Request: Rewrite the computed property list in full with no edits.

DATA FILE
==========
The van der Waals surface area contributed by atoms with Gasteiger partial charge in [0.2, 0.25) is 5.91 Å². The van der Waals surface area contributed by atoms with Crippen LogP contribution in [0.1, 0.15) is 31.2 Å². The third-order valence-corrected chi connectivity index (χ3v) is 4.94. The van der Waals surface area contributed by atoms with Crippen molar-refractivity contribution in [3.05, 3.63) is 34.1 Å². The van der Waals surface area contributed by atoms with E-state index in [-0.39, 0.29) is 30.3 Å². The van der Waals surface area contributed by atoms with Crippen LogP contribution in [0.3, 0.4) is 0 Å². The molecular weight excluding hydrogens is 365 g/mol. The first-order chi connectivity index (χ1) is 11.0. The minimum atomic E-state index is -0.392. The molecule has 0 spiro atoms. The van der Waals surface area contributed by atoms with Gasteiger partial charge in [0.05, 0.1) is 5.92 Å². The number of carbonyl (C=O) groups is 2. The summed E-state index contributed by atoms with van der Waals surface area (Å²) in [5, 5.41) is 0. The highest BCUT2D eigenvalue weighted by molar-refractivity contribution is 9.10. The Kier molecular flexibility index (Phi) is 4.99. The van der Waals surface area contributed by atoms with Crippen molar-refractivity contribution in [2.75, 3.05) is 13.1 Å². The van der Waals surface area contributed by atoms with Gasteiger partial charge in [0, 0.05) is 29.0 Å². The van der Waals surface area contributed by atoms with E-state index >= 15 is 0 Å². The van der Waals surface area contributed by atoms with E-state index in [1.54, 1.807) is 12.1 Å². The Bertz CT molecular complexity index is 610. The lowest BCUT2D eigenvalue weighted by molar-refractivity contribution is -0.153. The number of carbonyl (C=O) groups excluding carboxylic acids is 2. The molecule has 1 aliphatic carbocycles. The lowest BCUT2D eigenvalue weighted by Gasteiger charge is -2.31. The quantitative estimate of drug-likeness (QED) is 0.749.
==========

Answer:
The van der Waals surface area contributed by atoms with Gasteiger partial charge in [0.2, 0.25) is 5.91 Å². The van der Waals surface area contributed by atoms with Crippen LogP contribution in [0.1, 0.15) is 31.2 Å². The third-order valence-corrected chi connectivity index (χ3v) is 4.94. The van der Waals surface area contributed by atoms with Crippen molar-refractivity contribution in [3.05, 3.63) is 34.1 Å². The van der Waals surface area contributed by atoms with E-state index in [-0.39, 0.29) is 30.3 Å². The van der Waals surface area contributed by atoms with Crippen LogP contribution in [0.3, 0.4) is 0 Å². The molecular weight excluding hydrogens is 365 g/mol. The first-order chi connectivity index (χ1) is 11.0. The minimum atomic E-state index is -0.392. The molecule has 0 spiro atoms. The van der Waals surface area contributed by atoms with Gasteiger partial charge in [0.05, 0.1) is 5.92 Å². The number of carbonyl (C=O) groups is 2. The summed E-state index contributed by atoms with van der Waals surface area (Å²) in [5, 5.41) is 0. The highest BCUT2D eigenvalue weighted by molar-refractivity contribution is 9.10. The Kier molecular flexibility index (Phi) is 4.99. The van der Waals surface area contributed by atoms with Crippen molar-refractivity contribution in [2.75, 3.05) is 13.1 Å². The van der Waals surface area contributed by atoms with Gasteiger partial charge in [0, 0.05) is 29.0 Å². The van der Waals surface area contributed by atoms with E-state index >= 15 is 0 Å². The van der Waals surface area contributed by atoms with E-state index in [1.54, 1.807) is 12.1 Å². The Bertz CT molecular complexity index is 610. The lowest BCUT2D eigenvalue weighted by molar-refractivity contribution is -0.153. The number of carbonyl (C=O) groups excluding carboxylic acids is 2. The molecule has 1 aliphatic carbocycles. The lowest BCUT2D eigenvalue weighted by Gasteiger charge is -2.31. The quantitative estimate of drug-likeness (QED) is 0.749.